An Investigation Into Zone Pressure Diagnostic Protocols For Low Income Weatherization Crews

Zone pressure diagnostics (ZPDs) have become an established tool for low-income weatherization programs in diagnosing indirect air leakage paths in houses.  Other programs, such as the American Lung Association’s Health House, use ZPDs to establish performance specifications.  Despite widespread use, there are substantial differences in the way field personnel decide when to use ZPDs, which of the three methods to use, and how to make the best measurements.  A project team comprised of staff from the Center for Energy and Environment, Michael Blasnik & Associates, and the Energy Conservatory developed and tested protocols for ZPDs used by weatherization crews and developed methods for determining the accuracy of ZPDs. 

ZPDs are used to identify and measure series leaks or leaks that pass through several zones of the house.  For example, air leaking through the attic roof must first move from the living space into the attic through the attic floor.  ZPDs measure the pressure difference between the living space and the bordering zone (the attic) and the bordering zone and the outdoors.  The techniques rely on the principle that the ratio of the pressure difference across the interior and exterior boundaries of a series leak is a direct function of their leakage area.   Field personnel can choose from three different ZPD methods: (1) Hole Method (add-a-hole to the zone), (2) Flow Method (open a door to the zone), and (3) Vent Method (estimate zone venting).  Algorithms are available to compute the results for all three methods but there has been little consensus on the “best practice” for performing the measurements and application of ZPD techniques in the weatherization process.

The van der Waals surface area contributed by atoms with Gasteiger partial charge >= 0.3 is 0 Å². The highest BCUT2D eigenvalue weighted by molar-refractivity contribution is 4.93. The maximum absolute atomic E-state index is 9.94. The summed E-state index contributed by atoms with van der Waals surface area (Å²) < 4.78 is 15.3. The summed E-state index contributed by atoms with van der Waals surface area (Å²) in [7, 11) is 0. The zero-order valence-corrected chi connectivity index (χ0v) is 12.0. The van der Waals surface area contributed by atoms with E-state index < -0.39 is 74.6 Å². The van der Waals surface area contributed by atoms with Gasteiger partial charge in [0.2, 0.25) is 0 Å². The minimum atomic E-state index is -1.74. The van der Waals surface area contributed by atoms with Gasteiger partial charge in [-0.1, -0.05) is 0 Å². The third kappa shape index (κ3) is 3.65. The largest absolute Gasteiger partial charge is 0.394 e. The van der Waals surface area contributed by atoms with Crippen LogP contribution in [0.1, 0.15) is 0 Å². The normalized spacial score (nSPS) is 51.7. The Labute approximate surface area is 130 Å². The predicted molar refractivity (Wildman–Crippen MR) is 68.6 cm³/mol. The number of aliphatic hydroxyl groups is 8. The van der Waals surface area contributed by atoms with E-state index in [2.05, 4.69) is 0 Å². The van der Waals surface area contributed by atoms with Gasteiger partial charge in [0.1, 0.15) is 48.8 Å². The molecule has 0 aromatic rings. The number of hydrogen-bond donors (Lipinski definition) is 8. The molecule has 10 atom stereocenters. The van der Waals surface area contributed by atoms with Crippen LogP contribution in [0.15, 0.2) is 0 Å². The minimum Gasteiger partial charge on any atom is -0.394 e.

In order to establish a protocol for using ZPDs and determine their accuracy, the project team: 

  • Surveyed state weatherization agency staff and weatherization crews to determine how ZPDs are used currently 
  • Established test protocols and computation algorithms for all three ZPD methods 
  • Developed an additional (Hybrid) method for ZPDs 
  • Conducted laboratory tests to measure the relationship between the physical and effective area of different types of openings used in the Hole Method 
  • Conducted tests on two houses to assess the short-term repeatability of the different methods and compare results from the Hole Method and the Flow Method 
  • Analyzed data from air leakage tests conducted on houses in the Sound Insulation Program in Minneapolis, Minnesota 
  • Conducted extensive ZPD tests on weatherization program houses to provide information on the frequency of occurrence of zone conditions, to investigate the reliability of the different ZPD methods, and to compare the air leakage reduction measured by the different ZPD methods and whole-house air leakage tests 
  • Performed simulations to study the impact of stack effect baseline pressures, to develop a simplified approach for calculating ZPD method errors, and to investigate the effect of various errors on the Hole and Flow Methods. 

Phase I and Phase II Final Report Appendices

Full Report (PDF)
An Investigation Into Zone Pressure Diagnostic Protocols for Low Income Weatherization Crews